Sunday, May 25

Great news for audio books

Greetings. I received the following story from an email list. This is potentially great news for audio book distributors and their readers. Call me crazy, but I like it. Removing the DRM protection will, in my humble view, help to accelerate book sales. Hopefully the book industry won't make the same mistake at the music industry did not that long ago. Enjoy.

Publishers Phase Out Piracy Protection on Audio Books By BRAD STONE

Reprinted from the New York Times

Originally published: March 3, 2008

SAN FRANCISCO - Some of the largest book publishers in the world are
stripping away the anticopying software on digital downloads of audio

The trend will allow consumers who download audio books to freely
transfer these digital files between devices like their computers,
iPods and cellphones - and conceivably share them with others.
Dropping copying restrictions could also allow a variety of online
retailers to start to sell audio book downloads.

The publishers hope this openness could spark renewed growth in the
audio book business, which generated $923 million in sales last year,
according to the Audio Publishers Association.

Random House was the first to announce it was backing away from
D.R.M., or digital rights management software, the protective wrapping
placed around digital files to make them difficult to copy. In a
letter sent to its industry partners last month, Random House, the
world's largest publisher, announced it would offer all of its audio
books as unprotected MP3 files beginning this month, unless retail
partners or authors specified otherwise.

Penguin Group, the second-largest publisher in the United States
behind Random House, now appears set to follow suit. Dick Heffernan,
publisher of Penguin Audio, said the company would make all of its
audio book titles available for download in the MP3 format on eMusic,
the Web's second-largest digital music service after iTunes.

Penguin was initially going to join the eMusic service last fall, when
it introduced its audio books download store. But it backed off when
executives at Pearson, the London-based media company that owns
Penguin, became concerned that such a move could fuel piracy.

Mr. Heffernan said the company changed its mind partly after watching
the major music labels, like Warner Brothers and Sony BMG, abandon
D.R.M. on the digital music they sell on "I'm looking at
this as a test," he said. "But I do believe the audio book market
without D.R.M. is going to be the future."

Other major book publishers seem to agree. Chris Lynch, executive vice
president and publisher of Simon & Schuster Audio, said the company
would make 150 titles available for download in an unprotected digital
format in "the next couple of months."

An executive at HarperCollins said the publisher was watching these
developments closely but was not yet ready to end D.R.M.

If the major book publishers follow music labels in abandoning
copyright protections, it could alter the balance of power in the
rapidly growing world of digital media downloads. Currently there is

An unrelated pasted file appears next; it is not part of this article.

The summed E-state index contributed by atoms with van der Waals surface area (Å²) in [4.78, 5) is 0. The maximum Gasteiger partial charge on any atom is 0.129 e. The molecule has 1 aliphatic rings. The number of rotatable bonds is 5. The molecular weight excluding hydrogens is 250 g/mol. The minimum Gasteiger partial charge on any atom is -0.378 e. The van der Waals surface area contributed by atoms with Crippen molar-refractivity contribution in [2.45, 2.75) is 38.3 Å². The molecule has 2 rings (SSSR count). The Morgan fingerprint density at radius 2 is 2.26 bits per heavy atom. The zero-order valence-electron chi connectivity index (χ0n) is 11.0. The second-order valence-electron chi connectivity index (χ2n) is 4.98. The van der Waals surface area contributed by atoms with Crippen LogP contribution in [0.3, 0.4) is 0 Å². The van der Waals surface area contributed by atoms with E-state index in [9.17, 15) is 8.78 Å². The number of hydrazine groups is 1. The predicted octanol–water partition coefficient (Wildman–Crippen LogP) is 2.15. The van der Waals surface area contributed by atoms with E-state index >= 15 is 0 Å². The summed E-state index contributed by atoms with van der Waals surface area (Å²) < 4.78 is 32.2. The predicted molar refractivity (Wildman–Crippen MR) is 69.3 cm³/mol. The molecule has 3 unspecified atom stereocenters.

only one significant provider of digital audio books: Audible, a
company in Seattle that was bought by Amazon for $300 million in
January. Audible provides Apple with the audio books on the iTunes

Apple's popular iPod plays only audio books that are in Audible's
format or unprotected formats like MP3. Book publishers do not want to
make the same error originally made by the music labels and limit
consumers to a single online store to buy digital files that will play
on the iPod. Doing so would give that single store owner - Apple - too
much influence.

Turning to the unprotected MP3 format, says Madeline McIntosh, a
senior vice president at the Random House Audio Group, will enable a
number of online retailers to begin selling audio books that will work
on all digital devices.

Some bookstores are already showing interest. The Borders Group, based
in Ann Arbor, Mich., introduced an online audio book store in November
using D.R.M. provided by Microsoft. Its books cannot be played on the
iPod, a distinction that turns off many customers. But Pam Promer,
audio book buyer for Borders, said the company welcomed moves by the
publishers and planned to begin selling MP3 downloads by early spring.

A spokesman for Barnes & Noble said the retailer had "no plans to
enter the audio book market at this time."

Publishers, like the music labels and movie studios, stuck to D.R.M.
out of fear that pirated copies would diminish revenue. Random House
tested the justification for this fear when it introduced the
D.R.M.-less concept with eMusic last fall. It encoded those audio
books with a digital watermark and monitored online file sharing
networks, only to find that pirated copies of its audio books had been
made from physical CDs or D.R.M.-encoded digital downloads whose
anticopying protections were overridden.

"Our feeling is that D.R.M. is not actually doing anything to prevent
piracy," said Ms. McIntosh of Random House Audio.

Amazon and Audible would not comment on whether they would preserve
protections on their own audio books, citing Securities and Exchange
Commission restrictions surrounding the recent acquisition.

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